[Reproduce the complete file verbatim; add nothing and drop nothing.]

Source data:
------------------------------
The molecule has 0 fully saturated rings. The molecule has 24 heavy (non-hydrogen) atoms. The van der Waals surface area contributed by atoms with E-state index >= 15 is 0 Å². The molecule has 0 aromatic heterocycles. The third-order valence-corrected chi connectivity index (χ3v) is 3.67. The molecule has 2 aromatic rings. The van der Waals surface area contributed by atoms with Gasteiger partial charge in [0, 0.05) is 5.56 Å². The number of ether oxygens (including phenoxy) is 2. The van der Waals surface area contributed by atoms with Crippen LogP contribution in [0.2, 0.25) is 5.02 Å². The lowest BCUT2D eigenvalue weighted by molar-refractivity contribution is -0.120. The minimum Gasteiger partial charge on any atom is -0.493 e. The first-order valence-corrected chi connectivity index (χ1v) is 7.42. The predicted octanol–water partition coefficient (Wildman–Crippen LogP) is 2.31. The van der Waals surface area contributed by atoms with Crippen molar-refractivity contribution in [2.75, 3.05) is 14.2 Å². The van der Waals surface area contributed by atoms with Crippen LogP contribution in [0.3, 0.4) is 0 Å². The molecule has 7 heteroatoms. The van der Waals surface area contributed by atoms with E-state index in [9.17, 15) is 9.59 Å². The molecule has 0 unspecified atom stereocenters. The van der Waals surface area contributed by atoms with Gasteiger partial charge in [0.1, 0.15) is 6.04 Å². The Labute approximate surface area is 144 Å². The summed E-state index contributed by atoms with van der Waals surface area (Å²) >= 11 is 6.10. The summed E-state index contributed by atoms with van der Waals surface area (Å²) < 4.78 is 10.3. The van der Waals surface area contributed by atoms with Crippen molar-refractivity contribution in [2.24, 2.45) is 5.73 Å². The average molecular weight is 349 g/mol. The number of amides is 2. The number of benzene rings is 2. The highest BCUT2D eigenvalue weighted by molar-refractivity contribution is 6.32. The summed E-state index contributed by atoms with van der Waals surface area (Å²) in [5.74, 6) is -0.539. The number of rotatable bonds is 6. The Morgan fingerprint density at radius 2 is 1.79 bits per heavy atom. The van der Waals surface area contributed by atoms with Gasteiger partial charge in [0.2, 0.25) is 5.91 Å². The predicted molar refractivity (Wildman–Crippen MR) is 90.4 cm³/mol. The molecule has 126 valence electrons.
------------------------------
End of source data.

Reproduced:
The molecule has 0 fully saturated rings. The molecule has 24 heavy (non-hydrogen) atoms. The van der Waals surface area contributed by atoms with E-state index >= 15 is 0 Å². The molecule has 0 aromatic heterocycles. The third-order valence-corrected chi connectivity index (χ3v) is 3.67. The molecule has 2 aromatic rings. The van der Waals surface area contributed by atoms with Gasteiger partial charge in [0, 0.05) is 5.56 Å². The number of ether oxygens (including phenoxy) is 2. The van der Waals surface area contributed by atoms with Crippen LogP contribution in [0.2, 0.25) is 5.02 Å². The lowest BCUT2D eigenvalue weighted by molar-refractivity contribution is -0.120. The minimum Gasteiger partial charge on any atom is -0.493 e. The first-order valence-corrected chi connectivity index (χ1v) is 7.42. The predicted octanol–water partition coefficient (Wildman–Crippen LogP) is 2.31. The van der Waals surface area contributed by atoms with Crippen molar-refractivity contribution in [2.75, 3.05) is 14.2 Å². The van der Waals surface area contributed by atoms with Crippen LogP contribution in [0.3, 0.4) is 0 Å². The molecule has 7 heteroatoms. The van der Waals surface area contributed by atoms with E-state index in [9.17, 15) is 9.59 Å². The molecule has 0 unspecified atom stereocenters. The van der Waals surface area contributed by atoms with Gasteiger partial charge in [0.1, 0.15) is 6.04 Å². The Labute approximate surface area is 144 Å². The summed E-state index contributed by atoms with van der Waals surface area (Å²) >= 11 is 6.10. The summed E-state index contributed by atoms with van der Waals surface area (Å²) < 4.78 is 10.3. The van der Waals surface area contributed by atoms with Crippen molar-refractivity contribution in [2.24, 2.45) is 5.73 Å². The average molecular weight is 349 g/mol. The number of amides is 2. The number of benzene rings is 2. The highest BCUT2D eigenvalue weighted by molar-refractivity contribution is 6.32. The summed E-state index contributed by atoms with van der Waals surface area (Å²) in [5.74, 6) is -0.539. The number of rotatable bonds is 6. The Morgan fingerprint density at radius 2 is 1.79 bits per heavy atom. The van der Waals surface area contributed by atoms with Gasteiger partial charge in [0.2, 0.25) is 5.91 Å². The predicted molar refractivity (Wildman–Crippen MR) is 90.4 cm³/mol. The molecule has 126 valence electrons.